Sacred Geometry – Man and the Cross

Sacred Geometry – Man and the Cross

Copyright 2013 by A. Sokolowski

Note: This is Part 2 of our original post Vitruvian Man by Leonardo da Vinci

In this article we show unexpected discovery: proportions of the human body can be generated by an “unfolded” cube.
This method provides incredibly close approximation of the circle and the square enclosing human figure of the Vitruvian Man drawn by Leonardo da Vinci.


The Vitruvian Man is a world-renowned drawing created by Leonardo da Vinci around the year 1487. It is accompanied by notes based on the work of Vitruvius. The drawing, which is in pen and ink on paper, depicts a nude male figure in two superimposed positions with his arms and legs apart and simultaneously inscribed in a circle and square. The drawing and text are sometimes called the Canon of Proportions or, less often, Proportions of Man. It is stored in the Gallerie dell’Accademia in Venice, Italy, and, like most works on paper, is displayed only occasionally.

Leonardo da Vinci, Vitruvian Man, 1487, 34.4 × 25.5 cm (13.5 × 10.0 in)

A passage from Roman architect Vitruvius (Marcus Vitruvius Pollio), describing the perfect human form in geometrical terms, was the source of inspiration for numerous renaissance artists. Only one of these, the incomparable Leonardo da Vinci, was successful in correctly illustrating the proportions outlined in Vitruvius’ work De Architectura, and the result went on to become the most recognized drawings in the world, and came to represent the standard of human physical beauty. It was the version produced by Leonardo da Vinci, whose vast knowledge of both anatomy and geometry made him uniquely suited to the task.

The drawing is based on the correlations of ideal human proportions with geometry described by the ancient Roman architect Vitruvius in Book III of his treatise De Architectura. Vitruvius described the human figure as being the principal source of proportion among the Classical orders of architecture. Other artists had attempted to depict the concept, with less success. The drawing is traditionally named in honour of the architect.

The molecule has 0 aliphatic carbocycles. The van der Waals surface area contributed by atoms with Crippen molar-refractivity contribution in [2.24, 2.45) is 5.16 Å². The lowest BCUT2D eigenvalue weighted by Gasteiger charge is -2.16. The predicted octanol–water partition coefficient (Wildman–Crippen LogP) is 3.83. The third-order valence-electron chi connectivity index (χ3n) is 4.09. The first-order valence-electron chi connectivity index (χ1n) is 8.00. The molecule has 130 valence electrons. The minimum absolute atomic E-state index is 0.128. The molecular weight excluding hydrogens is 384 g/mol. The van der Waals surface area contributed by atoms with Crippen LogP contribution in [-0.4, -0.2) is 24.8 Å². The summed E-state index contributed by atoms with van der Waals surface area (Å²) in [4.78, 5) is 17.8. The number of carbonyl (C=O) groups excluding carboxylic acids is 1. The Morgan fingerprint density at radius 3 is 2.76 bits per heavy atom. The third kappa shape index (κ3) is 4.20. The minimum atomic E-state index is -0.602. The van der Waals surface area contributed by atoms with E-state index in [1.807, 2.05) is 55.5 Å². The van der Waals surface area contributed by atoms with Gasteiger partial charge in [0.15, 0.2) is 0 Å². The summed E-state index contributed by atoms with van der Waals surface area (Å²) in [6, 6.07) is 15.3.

The Vitruvian Man image exemplifies the blend of art and science during the Renaissance and provides the perfect example of Leonardo’s keen interest in proportion. In addition, this picture represents a cornerstone of Leonardo’s attempts to relate man to nature. Encyclopaedia Britannica online states, “Leonardo envisaged the great picture chart of the human body he had produced through his anatomical drawings and Vitruvian Man as a cosmografia del minor mondo (cosmography of the microcosm). He believed the workings of the human body to be an analogy for the workings of the universe.” It is also believed by some that Leonardo symbolized the material existence by the square and spiritual existence by the circle. [ Source: ]

Man and the Cross

Let’s start with a sphere with diameter 1 unit. A cube superscribed on this sphere will have each edge equal also 1 unit:


   If we “unfold” the cube we get a cross with 6 squares (each side equal 1 unit of length). The following drawings explain very simple method of generating perfect proportions for the human body (known as Vitruvian Man):


Click to enlarge


Superimposed drawing of the cross and the Vitruvian Man by Leonardo da Vinci

Interesting fact

The Second Pyramid (Khafre) shows “Vitruvian Man” proportions

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